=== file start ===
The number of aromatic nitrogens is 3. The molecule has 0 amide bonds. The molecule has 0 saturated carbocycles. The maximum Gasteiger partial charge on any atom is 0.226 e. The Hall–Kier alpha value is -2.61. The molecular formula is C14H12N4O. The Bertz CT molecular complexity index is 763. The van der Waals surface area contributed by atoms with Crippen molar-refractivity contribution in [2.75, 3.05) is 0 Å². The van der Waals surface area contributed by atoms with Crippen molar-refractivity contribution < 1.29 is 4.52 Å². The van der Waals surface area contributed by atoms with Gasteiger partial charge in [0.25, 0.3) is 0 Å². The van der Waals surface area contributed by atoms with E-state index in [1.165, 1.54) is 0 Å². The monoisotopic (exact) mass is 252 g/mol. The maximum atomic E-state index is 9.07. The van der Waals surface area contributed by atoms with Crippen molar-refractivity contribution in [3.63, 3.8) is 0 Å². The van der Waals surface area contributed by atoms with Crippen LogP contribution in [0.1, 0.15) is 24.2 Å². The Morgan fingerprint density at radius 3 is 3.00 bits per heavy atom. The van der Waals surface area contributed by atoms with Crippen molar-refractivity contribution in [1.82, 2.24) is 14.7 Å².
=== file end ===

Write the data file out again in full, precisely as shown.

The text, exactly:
The number of aromatic nitrogens is 3. The molecule has 0 amide bonds. The molecule has 0 saturated carbocycles. The maximum Gasteiger partial charge on any atom is 0.226 e. The Hall–Kier alpha value is -2.61. The molecular formula is C14H12N4O. The Bertz CT molecular complexity index is 763. The van der Waals surface area contributed by atoms with Crippen molar-refractivity contribution in [2.75, 3.05) is 0 Å². The van der Waals surface area contributed by atoms with Crippen molar-refractivity contribution < 1.29 is 4.52 Å². The van der Waals surface area contributed by atoms with Gasteiger partial charge in [0.25, 0.3) is 0 Å². The van der Waals surface area contributed by atoms with E-state index in [1.165, 1.54) is 0 Å². The monoisotopic (exact) mass is 252 g/mol. The maximum atomic E-state index is 9.07. The van der Waals surface area contributed by atoms with Crippen molar-refractivity contribution in [3.63, 3.8) is 0 Å². The van der Waals surface area contributed by atoms with Crippen LogP contribution in [0.1, 0.15) is 24.2 Å². The Morgan fingerprint density at radius 3 is 3.00 bits per heavy atom. The van der Waals surface area contributed by atoms with Crippen molar-refractivity contribution in [1.82, 2.24) is 14.7 Å².